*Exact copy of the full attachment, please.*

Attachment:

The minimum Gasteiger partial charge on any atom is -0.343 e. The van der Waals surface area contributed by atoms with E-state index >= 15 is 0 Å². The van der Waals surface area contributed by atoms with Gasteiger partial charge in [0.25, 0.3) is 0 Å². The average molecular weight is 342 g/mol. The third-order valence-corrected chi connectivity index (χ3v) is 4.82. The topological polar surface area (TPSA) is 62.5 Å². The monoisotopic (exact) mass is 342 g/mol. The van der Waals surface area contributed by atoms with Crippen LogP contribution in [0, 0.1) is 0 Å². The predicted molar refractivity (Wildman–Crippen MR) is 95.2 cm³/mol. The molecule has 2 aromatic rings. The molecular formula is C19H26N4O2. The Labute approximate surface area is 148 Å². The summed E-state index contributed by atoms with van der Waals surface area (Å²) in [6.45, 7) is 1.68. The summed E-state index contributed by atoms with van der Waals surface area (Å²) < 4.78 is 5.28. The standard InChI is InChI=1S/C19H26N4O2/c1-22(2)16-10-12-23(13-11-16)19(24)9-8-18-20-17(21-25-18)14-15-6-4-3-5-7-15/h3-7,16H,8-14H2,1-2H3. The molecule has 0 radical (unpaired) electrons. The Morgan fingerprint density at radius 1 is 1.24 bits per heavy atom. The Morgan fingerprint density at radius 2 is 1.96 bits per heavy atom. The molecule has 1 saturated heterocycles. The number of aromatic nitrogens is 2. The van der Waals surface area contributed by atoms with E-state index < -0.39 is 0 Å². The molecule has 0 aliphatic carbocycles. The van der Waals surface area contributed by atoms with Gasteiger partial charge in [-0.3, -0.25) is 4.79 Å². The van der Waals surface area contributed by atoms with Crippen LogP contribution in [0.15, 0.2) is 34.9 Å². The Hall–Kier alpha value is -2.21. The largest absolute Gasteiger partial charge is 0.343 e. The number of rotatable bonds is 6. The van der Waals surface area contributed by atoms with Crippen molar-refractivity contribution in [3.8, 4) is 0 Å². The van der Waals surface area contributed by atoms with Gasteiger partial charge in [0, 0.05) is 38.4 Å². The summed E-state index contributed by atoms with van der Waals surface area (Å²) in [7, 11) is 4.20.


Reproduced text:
The minimum Gasteiger partial charge on any atom is -0.343 e. The van der Waals surface area contributed by atoms with E-state index >= 15 is 0 Å². The van der Waals surface area contributed by atoms with Gasteiger partial charge in [0.25, 0.3) is 0 Å². The average molecular weight is 342 g/mol. The third-order valence-corrected chi connectivity index (χ3v) is 4.82. The topological polar surface area (TPSA) is 62.5 Å². The monoisotopic (exact) mass is 342 g/mol. The van der Waals surface area contributed by atoms with Crippen LogP contribution in [0, 0.1) is 0 Å². The predicted molar refractivity (Wildman–Crippen MR) is 95.2 cm³/mol. The molecule has 2 aromatic rings. The molecular formula is C19H26N4O2. The Labute approximate surface area is 148 Å². The summed E-state index contributed by atoms with van der Waals surface area (Å²) in [6.45, 7) is 1.68. The summed E-state index contributed by atoms with van der Waals surface area (Å²) < 4.78 is 5.28. The standard InChI is InChI=1S/C19H26N4O2/c1-22(2)16-10-12-23(13-11-16)19(24)9-8-18-20-17(21-25-18)14-15-6-4-3-5-7-15/h3-7,16H,8-14H2,1-2H3. The molecule has 0 radical (unpaired) electrons. The Morgan fingerprint density at radius 1 is 1.24 bits per heavy atom. The Morgan fingerprint density at radius 2 is 1.96 bits per heavy atom. The molecule has 1 saturated heterocycles. The number of aromatic nitrogens is 2. The van der Waals surface area contributed by atoms with E-state index < -0.39 is 0 Å². The molecule has 0 aliphatic carbocycles. The van der Waals surface area contributed by atoms with Gasteiger partial charge in [-0.3, -0.25) is 4.79 Å². The van der Waals surface area contributed by atoms with Crippen LogP contribution in [0.15, 0.2) is 34.9 Å². The Hall–Kier alpha value is -2.21. The largest absolute Gasteiger partial charge is 0.343 e. The number of rotatable bonds is 6. The van der Waals surface area contributed by atoms with Crippen molar-refractivity contribution in [3.8, 4) is 0 Å². The van der Waals surface area contributed by atoms with Gasteiger partial charge in [0, 0.05) is 38.4 Å². The summed E-state index contributed by atoms with van der Waals surface area (Å²) in [7, 11) is 4.20.